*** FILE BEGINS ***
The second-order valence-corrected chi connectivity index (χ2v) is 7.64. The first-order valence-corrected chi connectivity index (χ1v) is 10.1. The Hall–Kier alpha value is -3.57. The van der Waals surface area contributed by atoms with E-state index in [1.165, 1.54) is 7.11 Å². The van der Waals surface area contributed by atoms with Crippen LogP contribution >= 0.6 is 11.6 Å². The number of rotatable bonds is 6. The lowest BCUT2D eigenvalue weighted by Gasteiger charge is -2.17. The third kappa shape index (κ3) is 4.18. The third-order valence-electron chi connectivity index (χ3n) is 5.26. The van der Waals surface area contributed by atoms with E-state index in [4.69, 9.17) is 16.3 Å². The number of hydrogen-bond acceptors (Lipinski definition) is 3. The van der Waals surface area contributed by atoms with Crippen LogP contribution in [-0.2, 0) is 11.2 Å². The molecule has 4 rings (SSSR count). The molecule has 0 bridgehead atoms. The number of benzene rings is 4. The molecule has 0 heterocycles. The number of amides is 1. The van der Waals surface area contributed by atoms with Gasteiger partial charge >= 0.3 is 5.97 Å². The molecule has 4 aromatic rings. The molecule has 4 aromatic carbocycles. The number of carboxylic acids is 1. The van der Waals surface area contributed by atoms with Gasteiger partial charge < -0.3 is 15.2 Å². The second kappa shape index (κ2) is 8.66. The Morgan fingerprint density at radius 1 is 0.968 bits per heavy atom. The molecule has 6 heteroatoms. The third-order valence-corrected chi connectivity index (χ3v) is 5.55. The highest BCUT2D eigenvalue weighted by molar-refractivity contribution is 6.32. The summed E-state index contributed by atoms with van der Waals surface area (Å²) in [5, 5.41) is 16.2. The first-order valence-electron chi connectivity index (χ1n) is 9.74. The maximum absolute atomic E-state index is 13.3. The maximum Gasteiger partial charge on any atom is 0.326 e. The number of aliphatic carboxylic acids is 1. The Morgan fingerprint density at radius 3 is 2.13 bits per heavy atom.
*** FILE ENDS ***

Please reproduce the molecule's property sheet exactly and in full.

The second-order valence-corrected chi connectivity index (χ2v) is 7.64. The first-order valence-corrected chi connectivity index (χ1v) is 10.1. The Hall–Kier alpha value is -3.57. The van der Waals surface area contributed by atoms with E-state index in [1.165, 1.54) is 7.11 Å². The van der Waals surface area contributed by atoms with Crippen LogP contribution >= 0.6 is 11.6 Å². The number of rotatable bonds is 6. The lowest BCUT2D eigenvalue weighted by Gasteiger charge is -2.17. The third kappa shape index (κ3) is 4.18. The third-order valence-electron chi connectivity index (χ3n) is 5.26. The van der Waals surface area contributed by atoms with E-state index in [4.69, 9.17) is 16.3 Å². The number of hydrogen-bond acceptors (Lipinski definition) is 3. The van der Waals surface area contributed by atoms with Crippen LogP contribution in [-0.2, 0) is 11.2 Å². The molecule has 4 rings (SSSR count). The molecule has 0 bridgehead atoms. The number of benzene rings is 4. The molecule has 0 heterocycles. The number of amides is 1. The van der Waals surface area contributed by atoms with Gasteiger partial charge >= 0.3 is 5.97 Å². The molecule has 4 aromatic rings. The molecule has 4 aromatic carbocycles. The number of carboxylic acids is 1. The van der Waals surface area contributed by atoms with Gasteiger partial charge < -0.3 is 15.2 Å². The second kappa shape index (κ2) is 8.66. The Morgan fingerprint density at radius 1 is 0.968 bits per heavy atom. The molecule has 6 heteroatoms. The third-order valence-corrected chi connectivity index (χ3v) is 5.55. The highest BCUT2D eigenvalue weighted by molar-refractivity contribution is 6.32. The summed E-state index contributed by atoms with van der Waals surface area (Å²) in [5, 5.41) is 16.2. The first-order valence-electron chi connectivity index (χ1n) is 9.74. The maximum absolute atomic E-state index is 13.3. The maximum Gasteiger partial charge on any atom is 0.326 e. The number of aliphatic carboxylic acids is 1. The Morgan fingerprint density at radius 3 is 2.13 bits per heavy atom.